On Wednesday, when President Donald Trump was showing off a doctored hurricane forecast in the White House Oval Office, forecasters at the National Hurricane Center were mortified.
It was a critical moment for the federal tropical cyclone experts because Hurricane Dorian had begun to show signs of re-intensifying—it would later become a major hurricane again—and its track appeared increasingly likely to bring the storm’s center ashore somewhere in the Carolinas. Two sources in the Miami-based hurricane center told Ars that Trump’s “update” on Hurricane Dorian effectively paralyzed operations.
After Trump spoke, the forecasters’ cell phones buzzed with incessant distractions. Media briefings were stopped for the afternoon. “Precious hours were wasted,” one official at the center told me. “We aren’t going to put out bad forecasts, but we need to keep the eye on the ball here.”
Instead of warning residents of the Southeastern United States about a re-strengthening Dorian just as it posed its greatest threat to the nation, the media subsequently pivoted to cover Trump’s preposterous attempt to re-write the history of Dorian’s forecast. As an American, I felt embarrassed. As a meteorologist, I was livid.
The imbroglio began when Trump tweeted at 9:51am ET on Sunday, September 1, about Dorian: “In addition to Florida – South Carolina, North Carolina, Georgia, and Alabama, will most likely be hit (much) harder than anticipated. Looking like one of the largest hurricanes ever. Already category 5. BE CAREFUL! GOD BLESS EVERYONE!”
For the record, this is the official National Hurricane Center forecast in effect at that time, which had been issued at 5am ET Sunday and is updated every six hours:
Since Wednesday’s briefing, the president has shared a number of maps on Twitter to back up his contention that Alabama really was threatened by Dorian.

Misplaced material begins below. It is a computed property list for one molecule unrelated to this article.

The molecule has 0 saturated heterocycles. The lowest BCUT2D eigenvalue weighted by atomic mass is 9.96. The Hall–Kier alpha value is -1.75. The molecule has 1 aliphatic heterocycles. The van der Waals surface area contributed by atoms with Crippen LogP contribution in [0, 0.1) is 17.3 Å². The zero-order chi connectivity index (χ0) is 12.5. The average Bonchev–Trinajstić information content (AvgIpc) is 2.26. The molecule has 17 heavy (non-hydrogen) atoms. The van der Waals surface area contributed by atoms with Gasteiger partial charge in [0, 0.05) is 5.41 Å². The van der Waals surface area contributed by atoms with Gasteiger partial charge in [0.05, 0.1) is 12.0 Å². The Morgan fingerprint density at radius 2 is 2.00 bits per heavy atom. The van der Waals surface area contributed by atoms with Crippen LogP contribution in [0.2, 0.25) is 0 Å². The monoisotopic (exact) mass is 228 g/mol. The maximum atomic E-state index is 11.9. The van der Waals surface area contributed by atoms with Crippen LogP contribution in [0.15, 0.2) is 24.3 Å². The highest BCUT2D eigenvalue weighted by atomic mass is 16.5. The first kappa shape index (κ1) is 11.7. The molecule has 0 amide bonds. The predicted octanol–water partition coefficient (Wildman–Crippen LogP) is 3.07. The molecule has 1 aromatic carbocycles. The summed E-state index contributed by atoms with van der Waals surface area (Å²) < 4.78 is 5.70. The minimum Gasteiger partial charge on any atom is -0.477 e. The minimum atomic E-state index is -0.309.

For example, on Wednesday evening, he shared this spaghetti plot of models below on Twitter with the comment, “This was the originally projected path of the Hurricane in its early stages. As you can see, almost all models predicted it to go through Florida also hitting Georgia and Alabama. I accept the Fake News apologies!”
There are two whopping problems with these kinds of justification tweets from the president. First of all, the majority of model plots on this graphic were initialized at 8pm ET on Tuesday, August 27. The plot itself was published at 8:06am ET on Wednesday. This was four days before the president’s tweet about Alabama being threatened. (Four days in a hurricane track forecast might as well be an eternity.)
The second problem with Trump’s use of this plot is that it doesn’t actually show the storm going anywhere near Alabama. The gray lines that bring a storm to Alabama are, in fact, ensemble members of the US GFS model, not the “best track solution” of the global model. So four days before Trump tweeted that Dorian threatened Alabama, the state appeared to be at little risk of even a tangential hurricane strike.
Trump, of course, has continued to defend himself on Twitter since Sharpie-gate, tweeting more dated plots, wind forecasts, and other maps in his own defense. His re-election campaign has even sought to capitalize on all of this by selling Trump markers, which the campaign manager says are guaranteed to drive the “fake news media” crazy. It now appears likely that Trump himself drew the “extended forecast” on the National Hurricane Center map and then sought cover from a rear admiral.
Predictably, Trump has since blamed the media. But in making this odd defense of his Alabama hurricane warning, Trump is not only implicating the media, but also some of the finest hurricane forecasters in the world—his own employees, by the way—who are busting their butts to help Americans make important decisions as severe weather threatens.